Changing Destiny at the Young Vic – review
Ben Okri's two-hander reopens the Young Vic
We're so used to hearing the stories of the ancients Greeks and early Christians, to reading their dilemmas into our lives today. So it's fascinating suddenly to encounter Ben Okri's version of Sinuhe, a 4000-year-old poem from ancient Egypt, and to recognise that the questions it poses are remarkably similar.
The story of the young warrior Sinuhe, forced into exile when he is falsely suspected of conspiring to kill a corrupt Pharaoh, suffering the slings and arrows of fortune as a refugee in other lands, encountering both acceptance and hostility, and longing all the while for his homeland, recalls texts as varied as Hamlet, The Odyssey and Oedipus Rex. Okri has deliberately shaped it into an African saga, making sure in his prologue that the audience remembers that this "mother civilisation" is "the initiation chamber for future civilisations" but its universal resonance is loud.
Director Kwame Kwei-Armah opts for a direct and simple staging. Architect David Adjaye provides a set of two pyramids, one inverted and on top of the other. The one beneath unfolds to provide the playing area; the one above is illuminated by images that range from the shifting sands of deserts, to the faces of Sinuhe's accusers, to hieroglyphics recording his journey through different lands.
It's starkly effective, enhanced by Jackie Shemesh's bold lighting, which turns a strip of stage into a sward of green, or a threatening arena for a shadow fight, and by XANA's sound design which sets voices echoing around the auditorium. Tunde Jegede's music and Rachael Nanyonjo's movement are both perfectly pitched, heightening emotion without ever becoming too intrusive.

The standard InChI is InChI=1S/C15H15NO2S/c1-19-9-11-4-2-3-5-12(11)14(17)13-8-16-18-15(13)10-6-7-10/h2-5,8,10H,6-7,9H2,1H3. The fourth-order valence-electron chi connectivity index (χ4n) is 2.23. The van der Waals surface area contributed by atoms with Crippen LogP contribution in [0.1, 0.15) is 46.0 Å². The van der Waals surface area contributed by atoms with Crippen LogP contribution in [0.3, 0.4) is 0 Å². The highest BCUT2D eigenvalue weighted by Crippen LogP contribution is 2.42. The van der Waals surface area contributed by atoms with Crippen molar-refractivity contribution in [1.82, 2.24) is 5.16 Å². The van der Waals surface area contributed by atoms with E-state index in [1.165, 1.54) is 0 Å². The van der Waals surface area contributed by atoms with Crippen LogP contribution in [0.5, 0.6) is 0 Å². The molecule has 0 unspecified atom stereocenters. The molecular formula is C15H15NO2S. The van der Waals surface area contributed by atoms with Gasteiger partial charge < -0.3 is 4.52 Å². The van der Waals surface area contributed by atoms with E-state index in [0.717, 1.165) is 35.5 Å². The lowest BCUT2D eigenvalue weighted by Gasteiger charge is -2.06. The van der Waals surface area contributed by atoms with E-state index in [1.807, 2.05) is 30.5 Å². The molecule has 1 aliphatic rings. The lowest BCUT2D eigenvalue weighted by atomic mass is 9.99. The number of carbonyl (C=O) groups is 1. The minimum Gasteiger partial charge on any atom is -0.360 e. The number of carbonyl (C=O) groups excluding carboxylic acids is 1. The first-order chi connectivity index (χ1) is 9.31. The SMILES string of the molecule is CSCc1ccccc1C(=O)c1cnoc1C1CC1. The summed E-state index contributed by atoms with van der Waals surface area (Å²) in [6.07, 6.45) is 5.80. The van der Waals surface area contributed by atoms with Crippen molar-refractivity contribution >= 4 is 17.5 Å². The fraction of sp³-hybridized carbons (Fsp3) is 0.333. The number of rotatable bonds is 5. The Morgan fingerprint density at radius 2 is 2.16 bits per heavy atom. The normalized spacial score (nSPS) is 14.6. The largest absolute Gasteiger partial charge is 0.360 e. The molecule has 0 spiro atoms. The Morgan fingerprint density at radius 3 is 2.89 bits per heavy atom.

It all starts a bit slowly, with the two actors – Joan Iyiola and Ashley Zhangazha – embarking on a game of rock/paper/scissors to discover who takes the role of Sinuhe and who plays his separated soul – and a host of other characters. The early part of the narrative is confusing too; it doesn't establish why we should care about this particular man or why he runs when he is not guilty of anything.
But as it unfolds and explains itself, it exerts a more and more powerful grip, infinitely helped by the communicative and attractive presence of the two actors. In the performance I saw Iyiola played Sinuhe, while Zhangazha took on multiple roles, with simple changes of costume making the switches clear. Both embody action beautifully: Zhangazha becomes an old king by dint of simply bending his knees and standing with his legs a little apart; Iyiola expresses her sorrow by seeming to let pain run through her body, making it a physical sense.
Sometimes Okri's text becomes a little too emphatic – he has made his point about the mistreatment of foreigners long before he makes Sinuhe voice it – but the deeper themes of the play, about the need for each person to be true to themselves, shine through. At just over an hour, the evening doesn't outstay its welcome; has a freshness and a warmth that make it the perfect re-entry point for the Young Vic's return.
It will play to full audiences, but there are also socially distanced performances available to book. Either way it is a quiet assertion of the simple hold a story can exert – from the ancient Egyptians to our hearts.